​This is a charming well written biography of the life of Charles Darwin. Like most biographies it is hard to capture everything so this particular one focuses on Charles domestic life after his marriage to his wife Emma. The book is structured like a fiction title in that it is easy to read and told with heavy third person narrative with plenty of “dialogue” meaning the words the author found in letters were used as the works. She fills in the details with general details about the setting, person’s temperament, and the Victorian era. There is a Table of Contents like in most nonfictional books along with a foreword, picture inserts, family tree, source notes, a selected biography, and a detailed index. In the beginning of each chapter the author leaves a written quote from a letter or reading material that directly relates to the subject of the chapter. The author at the beginning of the bibliography also offers two websites among her sources for further investigating for the curious mind.
The book begins with Darwin debating the pros and cons of gaining a wife and family that comes along with marriage. He obviously decides to marry, his first cousin, the lovely Emma. The story picks up after his five year long journey on The Beagle, the trip where he studied finches and began to develop his theories of evolution. His internal struggle with marriage to Emma, the theme of the book, revolves around their differences in opinion about religion. Charles worries a devoted Christian like Emma would have trouble loving a questioning scientist like himself. The story briefly covers their casual courtship, engagement, and then their happy life of being married. The reader follows the newly wed thirty year olds as they have their first child in London, experience the house at Down as it fills up with their plentiful litter of children. Grief is felt at the deaths of two babies and the darling of the family Annie, and the constant sickliness of the members of the home. Joy over the seven surviving children, Darwin’s success, and being a part of the countryside. This book highlights the Darwins’ domestic life but does bring the scientific works of Charles through encounters with his academic friends and the repeated mention of his daily routine, a large part of it studying barnacles, pigeons, and orchids in his study. While the Darwins had their struggles and their triumphs the author made sure to make the reader aware of just how much love this famous family had for each other and how they persevered and made a great life for themselves.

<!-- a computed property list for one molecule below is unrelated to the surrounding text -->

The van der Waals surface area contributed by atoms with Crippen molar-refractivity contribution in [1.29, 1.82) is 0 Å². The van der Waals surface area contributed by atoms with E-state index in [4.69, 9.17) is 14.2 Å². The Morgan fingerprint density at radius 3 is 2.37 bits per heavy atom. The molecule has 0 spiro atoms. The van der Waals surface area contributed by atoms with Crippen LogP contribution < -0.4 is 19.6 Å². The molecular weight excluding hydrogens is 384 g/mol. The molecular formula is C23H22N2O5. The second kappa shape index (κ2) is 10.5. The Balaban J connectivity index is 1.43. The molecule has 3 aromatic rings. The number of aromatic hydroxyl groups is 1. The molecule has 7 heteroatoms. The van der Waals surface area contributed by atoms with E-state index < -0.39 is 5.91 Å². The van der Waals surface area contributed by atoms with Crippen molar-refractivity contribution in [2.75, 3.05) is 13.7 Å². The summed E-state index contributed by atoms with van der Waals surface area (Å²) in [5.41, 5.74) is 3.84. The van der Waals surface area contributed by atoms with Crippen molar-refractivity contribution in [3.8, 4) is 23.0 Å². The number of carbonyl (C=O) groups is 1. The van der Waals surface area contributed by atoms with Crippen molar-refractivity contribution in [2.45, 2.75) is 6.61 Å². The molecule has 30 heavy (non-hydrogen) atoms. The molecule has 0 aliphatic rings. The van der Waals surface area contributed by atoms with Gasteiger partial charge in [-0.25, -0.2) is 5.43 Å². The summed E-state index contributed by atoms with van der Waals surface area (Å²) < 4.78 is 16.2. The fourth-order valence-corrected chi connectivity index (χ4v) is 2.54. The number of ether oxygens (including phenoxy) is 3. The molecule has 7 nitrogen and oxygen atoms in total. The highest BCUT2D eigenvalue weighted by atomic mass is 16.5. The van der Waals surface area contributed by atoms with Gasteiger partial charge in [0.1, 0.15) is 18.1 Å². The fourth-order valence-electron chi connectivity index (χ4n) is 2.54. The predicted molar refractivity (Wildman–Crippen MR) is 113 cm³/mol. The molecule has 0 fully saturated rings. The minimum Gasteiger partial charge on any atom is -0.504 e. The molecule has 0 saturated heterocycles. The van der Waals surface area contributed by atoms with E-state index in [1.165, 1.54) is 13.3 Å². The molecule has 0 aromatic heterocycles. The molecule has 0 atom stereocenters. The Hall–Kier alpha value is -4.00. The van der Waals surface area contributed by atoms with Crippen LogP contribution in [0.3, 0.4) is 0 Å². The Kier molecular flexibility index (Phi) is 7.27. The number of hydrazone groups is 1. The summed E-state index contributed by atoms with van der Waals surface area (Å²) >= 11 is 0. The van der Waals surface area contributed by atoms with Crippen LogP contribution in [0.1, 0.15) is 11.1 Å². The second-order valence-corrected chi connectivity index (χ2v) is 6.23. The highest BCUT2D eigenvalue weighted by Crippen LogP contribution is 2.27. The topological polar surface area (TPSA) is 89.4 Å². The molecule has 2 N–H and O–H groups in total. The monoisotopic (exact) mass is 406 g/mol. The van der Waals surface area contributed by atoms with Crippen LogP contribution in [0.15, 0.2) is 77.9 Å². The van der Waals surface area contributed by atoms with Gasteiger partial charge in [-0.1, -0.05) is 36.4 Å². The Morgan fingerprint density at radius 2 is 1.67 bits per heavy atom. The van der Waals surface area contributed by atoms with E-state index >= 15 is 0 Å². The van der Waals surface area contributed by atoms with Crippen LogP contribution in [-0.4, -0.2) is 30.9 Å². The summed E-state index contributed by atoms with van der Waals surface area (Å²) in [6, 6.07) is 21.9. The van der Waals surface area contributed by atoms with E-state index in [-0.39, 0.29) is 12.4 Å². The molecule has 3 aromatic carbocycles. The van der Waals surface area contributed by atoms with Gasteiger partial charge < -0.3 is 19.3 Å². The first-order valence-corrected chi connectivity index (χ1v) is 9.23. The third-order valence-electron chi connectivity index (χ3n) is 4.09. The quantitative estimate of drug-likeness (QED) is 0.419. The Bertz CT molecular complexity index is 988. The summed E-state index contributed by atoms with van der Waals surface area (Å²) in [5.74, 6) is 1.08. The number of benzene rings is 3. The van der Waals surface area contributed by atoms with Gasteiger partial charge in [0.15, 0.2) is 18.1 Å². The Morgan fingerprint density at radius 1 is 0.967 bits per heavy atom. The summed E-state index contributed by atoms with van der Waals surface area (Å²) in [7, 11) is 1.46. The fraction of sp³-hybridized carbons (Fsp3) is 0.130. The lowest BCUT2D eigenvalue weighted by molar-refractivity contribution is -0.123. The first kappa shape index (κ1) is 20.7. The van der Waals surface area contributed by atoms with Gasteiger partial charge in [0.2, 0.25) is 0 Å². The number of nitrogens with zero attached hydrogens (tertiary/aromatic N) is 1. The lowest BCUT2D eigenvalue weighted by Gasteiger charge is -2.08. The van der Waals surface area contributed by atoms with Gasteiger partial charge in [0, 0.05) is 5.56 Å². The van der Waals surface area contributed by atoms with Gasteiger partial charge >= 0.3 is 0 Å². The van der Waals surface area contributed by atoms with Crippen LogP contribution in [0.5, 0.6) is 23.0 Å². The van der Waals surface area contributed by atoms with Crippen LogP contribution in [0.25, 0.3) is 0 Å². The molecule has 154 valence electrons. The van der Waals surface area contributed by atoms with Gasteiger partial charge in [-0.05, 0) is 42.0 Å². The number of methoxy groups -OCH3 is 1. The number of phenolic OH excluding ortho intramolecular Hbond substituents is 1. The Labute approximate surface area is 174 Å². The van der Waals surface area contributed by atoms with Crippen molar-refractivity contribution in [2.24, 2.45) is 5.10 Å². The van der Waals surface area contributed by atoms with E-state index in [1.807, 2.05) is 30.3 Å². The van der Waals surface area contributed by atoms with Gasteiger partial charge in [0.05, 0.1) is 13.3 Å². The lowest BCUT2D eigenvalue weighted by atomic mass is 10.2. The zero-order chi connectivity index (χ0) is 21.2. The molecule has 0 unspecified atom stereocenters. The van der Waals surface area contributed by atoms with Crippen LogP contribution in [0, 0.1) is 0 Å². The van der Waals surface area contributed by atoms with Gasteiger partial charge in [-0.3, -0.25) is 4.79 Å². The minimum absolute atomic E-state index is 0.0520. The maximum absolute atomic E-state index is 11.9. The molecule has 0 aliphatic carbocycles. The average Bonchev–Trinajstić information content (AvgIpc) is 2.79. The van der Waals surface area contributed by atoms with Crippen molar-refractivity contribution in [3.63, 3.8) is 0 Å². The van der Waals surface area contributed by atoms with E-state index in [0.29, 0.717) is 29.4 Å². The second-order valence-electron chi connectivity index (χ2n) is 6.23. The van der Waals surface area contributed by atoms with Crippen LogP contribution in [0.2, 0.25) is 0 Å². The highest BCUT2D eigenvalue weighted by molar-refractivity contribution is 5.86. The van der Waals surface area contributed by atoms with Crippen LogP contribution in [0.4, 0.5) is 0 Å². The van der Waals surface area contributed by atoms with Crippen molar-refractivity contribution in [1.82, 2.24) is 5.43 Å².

This book won the YALSA Award for Excellence in Nonfiction for Young Adults in 2010.

Esperanza Rising

Esperanza Rising by Pam Munoz Ryan

 girl in yellow dress book cover

​BIBLIO:2000 Scholastic Press/ Scholastic Inc., ages 8 and up, $17.99.
REVIEWER: Gwen Harter.
​FORMAT: Chapter Book
ISBN13: 978-0-439-12041-8